"I have been really happy with how this season has gone for me so far," Ankosko said. "The coaches have me trying a type of training that is different than what I'm used to and I feel it has been working great for me in meets."

Hargis has enjoyed watching the swimmers succeed and working together as a team, but is also eager to continue working on the weaknesses to end the rest of the season strong.

"Seeing them really relate to their teammates and get behind them and really bond as a team has been fun to watch," Hargis said. "Seeing the rewards of their work each time we race was exciting. We will continue to make the proper adjustments that we have to make and continue to train at a level that is in relation to the goals that the kids have in front of them."

With a successful start to their season, the men will continue to put in the work that they've been putting in all year. The swimmers will have the opportunity to do this at their annual training trip in Naples, Fla. starting Dec. 28 and ending Jan. 5.  While they are there, they will take on the North Carolina on Jan. 3 in a dual meet. The divers will compete in Knoxville, Tenn. Jan. 3-5 for the Tennessee Collegiate Diving Invitational.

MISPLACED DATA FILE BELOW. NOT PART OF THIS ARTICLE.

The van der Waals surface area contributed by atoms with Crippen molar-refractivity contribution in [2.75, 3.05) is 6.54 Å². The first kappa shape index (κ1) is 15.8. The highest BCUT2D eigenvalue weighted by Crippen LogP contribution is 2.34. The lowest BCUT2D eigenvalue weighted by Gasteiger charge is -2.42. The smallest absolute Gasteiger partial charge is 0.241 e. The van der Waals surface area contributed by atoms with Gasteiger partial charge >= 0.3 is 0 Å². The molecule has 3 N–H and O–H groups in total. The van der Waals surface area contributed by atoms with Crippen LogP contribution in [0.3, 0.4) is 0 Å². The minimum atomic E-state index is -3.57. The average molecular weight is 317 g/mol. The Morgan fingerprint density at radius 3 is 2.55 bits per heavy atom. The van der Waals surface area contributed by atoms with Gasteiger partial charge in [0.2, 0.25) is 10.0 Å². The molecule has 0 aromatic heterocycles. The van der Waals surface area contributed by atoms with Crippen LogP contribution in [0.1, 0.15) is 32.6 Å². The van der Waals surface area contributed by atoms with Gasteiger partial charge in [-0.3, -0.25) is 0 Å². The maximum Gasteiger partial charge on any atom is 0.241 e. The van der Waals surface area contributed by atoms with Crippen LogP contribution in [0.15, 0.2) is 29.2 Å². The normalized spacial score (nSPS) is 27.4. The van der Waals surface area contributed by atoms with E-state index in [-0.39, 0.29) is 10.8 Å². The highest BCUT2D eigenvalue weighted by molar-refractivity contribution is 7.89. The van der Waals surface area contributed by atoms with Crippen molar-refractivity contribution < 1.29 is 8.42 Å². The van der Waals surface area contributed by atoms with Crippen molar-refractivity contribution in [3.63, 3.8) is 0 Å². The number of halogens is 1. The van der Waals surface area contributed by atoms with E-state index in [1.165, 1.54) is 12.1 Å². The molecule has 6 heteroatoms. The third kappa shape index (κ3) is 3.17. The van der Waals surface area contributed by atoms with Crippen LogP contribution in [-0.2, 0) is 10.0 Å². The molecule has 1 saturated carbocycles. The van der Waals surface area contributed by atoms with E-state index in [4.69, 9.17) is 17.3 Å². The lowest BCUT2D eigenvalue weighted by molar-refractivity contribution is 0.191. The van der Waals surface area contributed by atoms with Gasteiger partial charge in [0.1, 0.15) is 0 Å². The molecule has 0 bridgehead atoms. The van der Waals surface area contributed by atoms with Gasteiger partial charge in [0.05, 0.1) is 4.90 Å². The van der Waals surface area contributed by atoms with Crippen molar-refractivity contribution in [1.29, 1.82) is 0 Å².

Women's Swimming and Diving Recap of Fall

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By Chelsea Howard, Student Staff Writer
UNIVERSITY PARK, Pa. - The Penn State women's swimming and diving team is off to a strong start its season. With a rigorous preseason, several meets and then an invitational against some of the best teams in the country, there is no stopping the Nittany Lions from working extremely hard at reaching their goals. 

8396389.jpegHead coach John Hargis said the athletes have done very well up until this point, but there is still some room for improvement.